One of the mysteries of the universe is the existence of matter and the absence of significant amounts of antimatter. It seems that there is not a complete symmetry between matter and antimatter in nature. The properties of the weak interaction allow for such an asymmetry. It is related to the fact that periodic oscillations between a particle and its associated antiparticle are possible for some special cases like K or B mesons.
While for Bd mesons, this oscillation has been observed in the 1980s, the oscillation of Bs mesons is much faster and has only recently been discovered at the Tevatron experiments.
The Mainz group has worked on the full reconstruction of hadronic Bs decays. This method has the great advantage that it allows an unambiguous determination of the decay time of the Bs meson.
Search for the Higgs Boson
Of all particles of the Standard Model, the Higgs boson is the only one that has not yet been observed experimentally. Yet it is acrucial part of the underlying theory of the Standard Model as it provides a way to describe particle masses. If the Standard Model Higgs boson exists, direct exclusion limits and indirect constraints indicate that it may be possible to observe it at the Tevatron experiments CDF and D0.
The mass of the Higgs boson is not known, and both the production cross section and the decay branching fractions depend on the mass.
For Higgs masses above roughly 135GeV, the decay channel H->WW becomes dominant. The Mainz group works on this decay channel, in particular the case involving leptons in the final state which is easy to trigger and has small backgrounds.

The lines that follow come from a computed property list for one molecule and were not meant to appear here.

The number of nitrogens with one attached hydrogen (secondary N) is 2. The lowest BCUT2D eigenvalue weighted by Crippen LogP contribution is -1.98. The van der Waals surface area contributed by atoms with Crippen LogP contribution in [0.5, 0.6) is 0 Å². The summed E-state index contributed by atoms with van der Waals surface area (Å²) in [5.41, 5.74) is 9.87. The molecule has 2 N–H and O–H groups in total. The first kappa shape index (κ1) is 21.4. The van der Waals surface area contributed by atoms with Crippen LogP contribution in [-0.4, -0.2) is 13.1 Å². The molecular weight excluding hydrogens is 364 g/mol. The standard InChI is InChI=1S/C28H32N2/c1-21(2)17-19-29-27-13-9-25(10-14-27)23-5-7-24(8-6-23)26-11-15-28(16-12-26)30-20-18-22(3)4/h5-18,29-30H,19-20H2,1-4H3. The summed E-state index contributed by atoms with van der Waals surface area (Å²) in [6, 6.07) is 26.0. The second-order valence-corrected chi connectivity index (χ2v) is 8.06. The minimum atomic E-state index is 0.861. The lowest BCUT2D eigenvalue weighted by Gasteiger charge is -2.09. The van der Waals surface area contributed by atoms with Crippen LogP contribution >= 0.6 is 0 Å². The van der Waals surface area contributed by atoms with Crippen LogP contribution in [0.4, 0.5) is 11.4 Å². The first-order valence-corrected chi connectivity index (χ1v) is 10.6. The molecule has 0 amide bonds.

Advanced Analysis Algorithms
While the reconstruction of collider data often relies on complicated algorithms, e.g. for track or jet reconstruction, the analysis of the reconstructed events is often based on much simpler techniques even in cases where advanced statistical methods may yield a significant advantage. An example is the measurement of the top quark mass at the Tevatron experiments CDF and D0: The socalled matrix element method, developed by the D0 experiment for the analysis of data taken in the 1990s, allowed for a reduction of the limiting statistical uncertainty by an amount corresponding to more than twice the data, analysed with standard techniques. The matrix element method has since been very successfully employed in a range of measurements by both CDF and D0.
The Mainz group works on the generalization of the method to additional physics processes and its application to the different experimental situation at the ATLAS experiment at the LHC collider.
Search for Supersymmetry
Many theories that go beyond the Standard Model of particle physics postulate a symmetry between fermions and bosons called supersymmetry. This symmetry cannot be exact since supersymmetric partners to Standard Model fermions and bosons have not yet been observed. Nevertheless, it is possible that the symmetry is broken and that these supersymmetric partners have masses of order 100 GeV and above. If this is the case, production of supersymmetric particles could be observable at the Tevatron experiments CDF and D0.
The Mainz group actively pursues the search for pair-production of charginos and neutralinos that decay via cascades into final states containing three charged leptons that can be measured and two supersymmetric particles that escape direct detection. This topology of three charged leptons and missing transverse energy from the escaping supersymmetric particles yields a striking signature with very small Standard Model background.